Employers getting ‘skin’ in job training

Part of Rhode Island’s economic future depends on the state’s ability to keep pushing the envelope on job training, and that includes getting employers to keep putting “skin in the game,” according to Gov. Gina M. Raimondo.

A prime example, Raimondo said, is the Westerly Education Center, a job-training facility opened in late 2016 with help from contributions from defense contractor General Dynamics Electric Boat, other businesses and nonprofits.

“Electric Boat put [up] a lot of money to basically build the [Westerly] building,” she recently told Providence Business News.

Overall, more than 5,000 people have gone through the state’s expanded menu of job-training programs during Raimondo’s five-year tenure as governor. She said a “vast majority” of trainees have gotten jobs. That includes about 600 people trained in Westerly for positions at Electric Boat.

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Under her leadership, Raimondo says the state has shifted its training focus from preparing workers for jobs they want to preparing them for jobs employers are creating.

Business groups such as the Rhode Island Manufacturers Association have assisted in her administration’s efforts to revamp training programs.

“We were able to identify where the jobs are and which skills will be necessary,” said association ­Chairman Craig Pickell.

The Raimondo administration’s signature training initiative is Real Jobs Rhode Island, which she established in 2015 shortly after taking office.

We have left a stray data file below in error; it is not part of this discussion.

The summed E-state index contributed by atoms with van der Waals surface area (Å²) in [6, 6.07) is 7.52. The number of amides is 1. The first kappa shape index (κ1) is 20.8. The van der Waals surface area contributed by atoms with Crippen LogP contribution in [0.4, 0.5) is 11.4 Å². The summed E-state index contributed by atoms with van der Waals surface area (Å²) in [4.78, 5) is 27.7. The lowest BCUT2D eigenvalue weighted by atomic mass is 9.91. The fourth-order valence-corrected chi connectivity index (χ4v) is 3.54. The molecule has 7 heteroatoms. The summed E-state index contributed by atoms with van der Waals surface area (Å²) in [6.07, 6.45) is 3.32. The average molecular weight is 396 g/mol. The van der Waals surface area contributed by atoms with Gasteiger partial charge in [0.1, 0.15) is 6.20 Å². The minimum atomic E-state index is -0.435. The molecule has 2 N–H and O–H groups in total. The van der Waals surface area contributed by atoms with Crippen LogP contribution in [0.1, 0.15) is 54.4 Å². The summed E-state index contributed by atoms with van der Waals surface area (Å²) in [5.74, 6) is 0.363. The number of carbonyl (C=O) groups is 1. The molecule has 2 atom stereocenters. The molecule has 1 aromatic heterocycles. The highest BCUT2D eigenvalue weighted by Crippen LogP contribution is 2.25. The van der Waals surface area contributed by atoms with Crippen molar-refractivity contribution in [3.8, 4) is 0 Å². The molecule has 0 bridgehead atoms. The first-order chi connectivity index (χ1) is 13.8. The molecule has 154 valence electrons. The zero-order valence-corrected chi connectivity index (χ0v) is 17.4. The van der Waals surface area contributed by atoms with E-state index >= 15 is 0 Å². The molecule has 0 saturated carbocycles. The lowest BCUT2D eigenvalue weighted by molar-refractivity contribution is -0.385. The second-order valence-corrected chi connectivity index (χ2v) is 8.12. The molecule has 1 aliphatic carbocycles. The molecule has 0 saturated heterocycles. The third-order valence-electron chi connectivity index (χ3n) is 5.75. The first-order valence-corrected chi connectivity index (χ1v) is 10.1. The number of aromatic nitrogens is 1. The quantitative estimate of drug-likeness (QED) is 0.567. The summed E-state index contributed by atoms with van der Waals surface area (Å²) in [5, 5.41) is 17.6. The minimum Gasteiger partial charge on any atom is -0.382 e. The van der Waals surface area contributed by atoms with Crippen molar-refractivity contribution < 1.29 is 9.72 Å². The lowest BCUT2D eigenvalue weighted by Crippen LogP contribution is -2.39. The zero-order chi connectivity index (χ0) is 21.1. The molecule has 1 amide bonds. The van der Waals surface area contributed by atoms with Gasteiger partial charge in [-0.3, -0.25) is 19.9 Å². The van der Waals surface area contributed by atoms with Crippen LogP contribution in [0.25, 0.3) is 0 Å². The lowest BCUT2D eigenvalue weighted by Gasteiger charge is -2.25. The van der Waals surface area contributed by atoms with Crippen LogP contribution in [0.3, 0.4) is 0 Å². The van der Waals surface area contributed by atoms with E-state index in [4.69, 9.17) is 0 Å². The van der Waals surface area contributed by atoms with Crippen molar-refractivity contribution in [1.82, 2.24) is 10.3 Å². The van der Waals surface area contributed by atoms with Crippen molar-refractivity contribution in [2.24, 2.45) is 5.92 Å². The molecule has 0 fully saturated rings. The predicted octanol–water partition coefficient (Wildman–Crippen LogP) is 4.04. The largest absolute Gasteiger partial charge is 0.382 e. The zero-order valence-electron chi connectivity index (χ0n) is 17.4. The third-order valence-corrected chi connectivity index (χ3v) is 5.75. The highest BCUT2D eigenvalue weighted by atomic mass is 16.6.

As of April 1, 3,376 people had enrolled in Real Jobs training, of which 2,913, or 86 percent, landed jobs with an average starting wage of $32,946 a year. In addition, 2,485 “incumbent” workers enrolled to update their skills and advance within companies where they already worked. Of those, 47 percent received wage increases after the training, according to the R.I. Department of Labor and Training.

“We now have [more than] 600 employers as partners in the Real Jobs program,” Raimondo said.

The investments in training by employers – and by the state and federal governments – vary from program to program. With Electric Boat, for example, the state pays for the training, while the company pays for screening and wages of trainees while in the program, said DLT spokeswoman Angelika Pellegrino.

“Electric Boat also made a $425,000 investment to support the Westerly Education Center,” Pellegrino said.

Pickell said more work needs to be done in job training, especially considering emerging industries such as offshore-wind energy.

In that regard, Raimondo’s administration is planning to open a second job-training facility. This one would be in Woonsocket, dubbed the Northern Rhode Island Higher Education Center, and includes investment by CVS Health Corp.

“They’re making real investments … so that people who get trained there are very likely to get jobs at CVS,” Raimondo said.

Scott Blake is a PBN staff writer. Email him at Blake@PBN.com.